The Guild benefits from being a member of the OPEIU which is, in turn, a member of the AFL-CIO. What exactly is that benefit? Guild members are often familiar with the legislative process that governs health professions. Our knowledge can help win important decisions. Here are two recent cases in point. Here are the facts.
CASE #1: Fall and Winter 2014/15. The Connecticut Guild chapter has been working for nearly a year to have acupuncture included under the state Workers Compensation law. Including acupuncture as an approved treatment would provide a new opportunity for licensed acupuncturists to earn income available to chiropractors and physical therapists but not to acupuncturists. What does it take to get this done? Guild President, Steve Paine, lives in the “Constitution” state. Steve has worked tirelessly to align the Guild with the state acupuncture organization which was less than enthusiastic to collaborate on any project with him. We all know how that works. Steve turned to our labor brothers and sisters who helped him meet with key legislative, insurance and regulatory figures. In the midst of a colossal New England Winter that has shut down major cities the Guild has gotten acupuncture included as a recognized treatment in the Workers Comp schedule. His next goal? Getting acupuncturists listed alongside chiropractors and physical therapists as recognized providers. The state association may not wish to work with the Guild. Thank goodness we have other friends.
CASE #2: Summer and Fall 2014. The Guild has fought for more than five years to loosen the grip of acupuncture schools on the California Acupuncture Board (CAB). Under the stewardship of Board Chairs that worked at some of the largest and most notorious acupuncture training programs in California, and an executive officer who offered zero guidance regarding the board’s mission – protect the public and ensure schools comply with California code – the CAB had expanded the number of CAB schools by 30%. Graduates of schools on the CAB approved schools list may apply to take the California Acupuncture Licensing Exam (CALE).
Guild researchers documented that the CAB never reviewed the schools once they were on the list. One school testified to the CAB that their graduates were going to work as missionaries once graduated. The school won approval. To the Guild observers, Hugh Morison and Steve Stumpf, it seemed the CAB would approve any school; as though they were thinking to disapprove one school would lead to tougher scrutiny of all the schools on the list. The Guild researchers provided a key Senate committee with their evidence of the CAB shenanigans. That committee took the CAB to task. The executive officer resigned and a new group of board members with a stronger commitment to transparency and enforcement was appointed. Then things got weird.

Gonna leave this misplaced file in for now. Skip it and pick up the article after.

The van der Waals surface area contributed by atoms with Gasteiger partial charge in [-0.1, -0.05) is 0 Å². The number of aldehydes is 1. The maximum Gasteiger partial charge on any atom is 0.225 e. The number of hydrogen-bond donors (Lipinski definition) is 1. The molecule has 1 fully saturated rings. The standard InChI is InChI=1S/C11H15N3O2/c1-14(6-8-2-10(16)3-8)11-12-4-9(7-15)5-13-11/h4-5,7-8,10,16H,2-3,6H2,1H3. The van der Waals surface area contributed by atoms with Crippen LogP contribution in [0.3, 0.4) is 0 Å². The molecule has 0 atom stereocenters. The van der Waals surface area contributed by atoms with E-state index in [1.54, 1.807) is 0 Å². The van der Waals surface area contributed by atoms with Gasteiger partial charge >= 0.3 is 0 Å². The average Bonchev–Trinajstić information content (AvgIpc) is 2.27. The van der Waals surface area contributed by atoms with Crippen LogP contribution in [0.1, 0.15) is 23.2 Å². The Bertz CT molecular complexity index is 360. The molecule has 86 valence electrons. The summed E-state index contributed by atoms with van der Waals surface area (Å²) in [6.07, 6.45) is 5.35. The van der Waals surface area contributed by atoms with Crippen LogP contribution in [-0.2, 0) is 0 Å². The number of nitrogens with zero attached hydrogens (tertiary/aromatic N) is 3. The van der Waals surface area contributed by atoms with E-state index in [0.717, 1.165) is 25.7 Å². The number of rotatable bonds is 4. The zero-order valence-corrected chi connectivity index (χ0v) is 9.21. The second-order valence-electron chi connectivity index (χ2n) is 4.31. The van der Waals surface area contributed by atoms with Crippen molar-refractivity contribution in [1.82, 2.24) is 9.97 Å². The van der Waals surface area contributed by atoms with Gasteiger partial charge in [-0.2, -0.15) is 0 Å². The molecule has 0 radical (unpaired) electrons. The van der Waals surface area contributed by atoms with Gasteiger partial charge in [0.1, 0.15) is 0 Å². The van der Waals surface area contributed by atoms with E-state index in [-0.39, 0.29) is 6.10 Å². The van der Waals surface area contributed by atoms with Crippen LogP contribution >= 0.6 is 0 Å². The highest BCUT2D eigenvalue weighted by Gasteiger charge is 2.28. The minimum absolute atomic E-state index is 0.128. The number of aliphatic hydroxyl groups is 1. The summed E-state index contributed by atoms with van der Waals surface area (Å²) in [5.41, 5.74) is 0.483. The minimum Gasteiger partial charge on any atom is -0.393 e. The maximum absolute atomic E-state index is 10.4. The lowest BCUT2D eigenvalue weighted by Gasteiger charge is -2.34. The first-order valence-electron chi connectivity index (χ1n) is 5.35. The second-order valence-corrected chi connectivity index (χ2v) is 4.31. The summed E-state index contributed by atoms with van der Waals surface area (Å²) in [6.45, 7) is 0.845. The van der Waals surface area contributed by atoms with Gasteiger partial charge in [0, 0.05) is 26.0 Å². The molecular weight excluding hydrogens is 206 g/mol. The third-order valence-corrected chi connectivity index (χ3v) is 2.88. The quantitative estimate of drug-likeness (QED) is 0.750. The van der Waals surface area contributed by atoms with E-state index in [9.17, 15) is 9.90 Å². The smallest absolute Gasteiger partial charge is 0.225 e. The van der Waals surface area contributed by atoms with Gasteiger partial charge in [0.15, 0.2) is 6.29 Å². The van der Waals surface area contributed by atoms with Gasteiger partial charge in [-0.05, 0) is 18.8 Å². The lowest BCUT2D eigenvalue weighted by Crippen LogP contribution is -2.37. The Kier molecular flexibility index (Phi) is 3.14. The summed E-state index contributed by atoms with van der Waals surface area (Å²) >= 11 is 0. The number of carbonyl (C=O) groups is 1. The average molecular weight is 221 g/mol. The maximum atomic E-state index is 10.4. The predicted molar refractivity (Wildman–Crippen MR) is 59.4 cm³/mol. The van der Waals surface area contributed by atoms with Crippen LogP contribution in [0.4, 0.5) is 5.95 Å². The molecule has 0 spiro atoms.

The same Senate committee decided it wanted to strip the new CAB of all school approval authority just as the new CAB began to let the schools know things were going to be different in California. One new school that applied to be on the approved list was denied when it refused to come into compliance with California regulations. This was so upsetting to the other schools they complained that there would be no schools able to meet these new standards. The Chair informed them the standards were not new. The Senate Committee drafted and passed a bill – Senate Bill 1246 – that was signed into law in 2014. The bill stripped the CAB of its school approval authority. Defeat? Not really.
The Guild was able to work with other acupuncture organizations, i.e., CAOMA, to lobby the Governor and the Department of Consumer Affairs which has oversight over all 42 California regulatory boards including the CAB. The bill was suspended from activation until 2017. The Guild and its partners have organized a larger coalition in 2015. This coalition has its own bill – AB 758 – in the current legislative session that returns school approval authority to the CAB. And this time, working in advance, the Guild has support from OPEIU and the AFL-CIO. That is union brotherhood and sisterhood in action. The threshold for acupuncture schools has been raised. The Guild and organized labor are leading the way.
CASE #3: Fall 2014. “Defendants are hereby enjoined from inserting acupuncture needles or any other needles for the purpose of dry needling in the State of Washington.” This was the finding from an October 10, 2014 hearing in which the plaintiffs – South Sound Acupuncture Association (SSAA), won their case against Kinetacore, A Colorado company that taught dry needling to physical therapists in a Washington PT practice group – Emerald Bay Physical Therapy. Daniel Dingle, the owner of SSAA, and his attorney Brent Foster turned to Guild Founding member Ted Priebe, among others, to provide testimony that dry needling is actually acupuncture. Ted, who is a Workers Compensation expert, is very familiar with how treatment and providers are distinguished under the Medical Treatment Utilization Schedule. He directed the rationale for including acupuncturists as distinct providers in California Work Comp law. He had no difficulty applying the same principles to the Washington case.
The judge was persuaded. Victory for SSAA, all Washington acupuncturists, and the Guild.
Those are the facts.
By Steven H. Stumpf, EdD